Law enforcement justifies its employment of criminals as "snitches" with the claim that frequently there's no other way to solve a crime, which is true enough. But in some instances, informants themselves may generate more crime than they're stopping. The latest example of that phenomenon comes from the "War on Terror," where an FBI informant recruited and trained alleged terrorists for the Justice Department to prosecute. According to an AP report in the International Herald Tribune ("Defense attorney says FBI informant manipulated meetings with 3 charged in US terrorism plot," June 10):
Having not heard the other facts in the case, I can't judge the defendants' guilt or innocence from afar and don't mean to second-guess the jury. But one can certainly judge the wisdom, or the lack thereof, of a paid FBI informant recruiting and training people not otherwise involved in any ongoing criminal enterprise to plan to commit violence.
Three men accused of plotting to kill U.S. soldiers in Iraq never would have met if it were not for an FBI informant who lied to create the illusion of a conspiracy, an attorney for one of the defendants said Tuesday during closing arguments in the men's trial.
The informant, former U.S. Army soldier Darren Griffin, initiated conversations about training for a holy war and arranged meetings between the defendants, attorney Stephen Hartman told jurors.
"He admitted he brought these men together," Hartman said. "It was his idea."
Griffin was the key witness against the three — Mohammad Amawi, Marwan El-Hindi and Wassim Mazloum — who have pleaded not guilty to conspiring to kill or maim people outside the United States. They face a maximum penalty of life in prison if convicted.
Jurors on Wednesday will begin deciding the case that began on April 1.
Griffin testified that he won the trust of the men by posing as a disgruntled soldier who converted to Islam. He secretly recorded his conversations with them for about two years until they were arrested in 2006.
At one point, Griffin told an FBI agent that he would meet with the men and "get them together to train," according to a transcript of the conversation.
Hartman said it was clear that Griffin manipulated the defendants and pointed out that investigators arrested them even though they found no guns, explosives or targets.
"He admitted he was fishing. Is that how we do things here now?" said Hartman, who represents El-Hindi. "This case is remarkable for what's not there."
The trial, he said, says a lot about how the government treats Muslims in America since the Sept. 11 terrorist attacks.
All three defendants are Muslim and have ties to the Middle East. All are U.S. citizens except Mazloum, who came to the U.S. legally from Lebanon. El-Hindi was born in Jordan. Amawi was born in the United States but also has Jordanian citizenship.
Justice Department attorney Gregg Sofer scoffed at the notion that Griffin orchestrated the investigation and coerced the defendants. "Darren Griffin isn't that bright," Sofer said Tuesday.
Prosecutors said last week that the three men had been actively planning to recruit and train terrorists while also learning to shoot guns and make bombs. It should not matter that they did not carry out any attacks, Sofer said.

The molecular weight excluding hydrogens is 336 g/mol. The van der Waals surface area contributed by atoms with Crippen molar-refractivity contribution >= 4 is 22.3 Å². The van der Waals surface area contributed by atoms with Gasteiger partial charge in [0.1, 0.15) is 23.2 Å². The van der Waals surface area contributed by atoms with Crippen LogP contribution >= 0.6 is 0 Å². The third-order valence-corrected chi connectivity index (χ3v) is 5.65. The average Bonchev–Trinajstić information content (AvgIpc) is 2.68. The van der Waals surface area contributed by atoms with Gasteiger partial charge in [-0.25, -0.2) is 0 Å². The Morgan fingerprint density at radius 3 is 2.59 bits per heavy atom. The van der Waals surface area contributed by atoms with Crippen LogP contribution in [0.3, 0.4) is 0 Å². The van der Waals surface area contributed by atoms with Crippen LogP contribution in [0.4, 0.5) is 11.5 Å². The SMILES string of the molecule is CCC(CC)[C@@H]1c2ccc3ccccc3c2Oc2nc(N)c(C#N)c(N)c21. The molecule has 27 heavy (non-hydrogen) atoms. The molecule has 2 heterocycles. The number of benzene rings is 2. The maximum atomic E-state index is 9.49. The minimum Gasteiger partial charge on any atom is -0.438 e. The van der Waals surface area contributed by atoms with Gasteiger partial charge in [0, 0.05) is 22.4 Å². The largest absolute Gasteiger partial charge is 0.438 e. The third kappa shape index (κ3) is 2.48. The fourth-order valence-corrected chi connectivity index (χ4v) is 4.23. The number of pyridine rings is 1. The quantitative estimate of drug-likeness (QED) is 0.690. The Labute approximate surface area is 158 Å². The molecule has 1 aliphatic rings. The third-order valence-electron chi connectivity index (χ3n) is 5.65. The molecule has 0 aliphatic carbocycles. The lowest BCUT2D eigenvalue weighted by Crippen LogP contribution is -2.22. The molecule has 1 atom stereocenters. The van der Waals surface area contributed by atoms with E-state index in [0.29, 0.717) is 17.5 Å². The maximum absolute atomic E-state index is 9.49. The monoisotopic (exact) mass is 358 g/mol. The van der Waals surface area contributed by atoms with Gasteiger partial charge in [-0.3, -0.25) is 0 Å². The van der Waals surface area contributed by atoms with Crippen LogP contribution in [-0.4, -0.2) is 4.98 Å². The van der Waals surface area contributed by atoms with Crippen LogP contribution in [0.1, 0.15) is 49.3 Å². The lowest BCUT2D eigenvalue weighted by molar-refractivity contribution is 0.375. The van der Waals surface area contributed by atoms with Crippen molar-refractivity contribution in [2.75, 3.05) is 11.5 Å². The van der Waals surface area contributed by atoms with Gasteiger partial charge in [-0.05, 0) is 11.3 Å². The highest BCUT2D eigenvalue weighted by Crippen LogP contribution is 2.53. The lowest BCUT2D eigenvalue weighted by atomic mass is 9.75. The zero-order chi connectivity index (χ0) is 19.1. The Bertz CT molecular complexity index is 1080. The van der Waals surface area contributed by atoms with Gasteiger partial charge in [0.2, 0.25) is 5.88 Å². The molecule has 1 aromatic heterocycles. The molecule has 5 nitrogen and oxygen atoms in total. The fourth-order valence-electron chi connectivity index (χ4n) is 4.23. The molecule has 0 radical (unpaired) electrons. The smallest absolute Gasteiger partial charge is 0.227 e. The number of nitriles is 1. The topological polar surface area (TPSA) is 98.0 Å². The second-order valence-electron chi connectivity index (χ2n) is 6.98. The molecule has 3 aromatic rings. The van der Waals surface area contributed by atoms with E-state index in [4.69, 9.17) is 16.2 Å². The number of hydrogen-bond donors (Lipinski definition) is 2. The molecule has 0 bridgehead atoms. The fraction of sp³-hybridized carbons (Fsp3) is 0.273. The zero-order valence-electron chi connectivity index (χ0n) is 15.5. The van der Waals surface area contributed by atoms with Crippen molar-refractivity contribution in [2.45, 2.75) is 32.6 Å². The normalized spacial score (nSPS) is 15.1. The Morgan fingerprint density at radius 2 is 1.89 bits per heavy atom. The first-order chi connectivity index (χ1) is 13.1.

Mr. Griffin introduced the defendants, and he was the one who would "get them together to train." He wasn't informing on the group, by this account, he was leading it! Perhaps it's true he's "not that bright," as the prosecutor said, but it's a good bet his FBI handlers are.
The FBI, readers will recall, last year refused to reassure Congress that they do not tolerate "serious violent felonies" by their informants. That seemed like a surprising revelation at the time, but if the FBI is sending out informants who're charged with independently recruiting and training terrorists, the policy of tolerating "serious violent felonies" makes a certain perverse sense, though it's hard to see a valid public safety argument for the approach.
During the '60s and '70s the FBI used famously used spies and provocateurs to counter domestic anti-war and civil rights protesters, with informants even rising to relatively high-profile positions in the movement. The US Senate's Church Committee in 1976 studied the use of informants in counterintelligence and raised:
the issue of an informant's conduct and behavior. The Committee heard testimony on the difficulties inherent in an informant reporting on violent and criminal activity. To be in a position to report, the informant may have to participate in the unlawful activity to some degree. As one FBI handling agent testified of an informant in a violence-prone element of the Ku Klux Klan, "he couldn't be an angel and be a good informant." Where such an informant is paid and directed by the FBI, the Government may be placed in the at least unseemly posture of involvement through its agents in the activity it is seeking to prevent. At the extreme, the Government's informant may be held to have acted as an agent provocateur, that is, an agent of the Government who has provoked illegal or violent activity.That appears to be at least to some extent what happened in this case, with the informant instigating and encouraging illegal activity instead of merely ratting out others.
Most reasonable people would agree the world would be a better place if these three extremists had never met and never been trained in weapons and explosives. So why did the FBI pay an informant for two years to recruit and train them?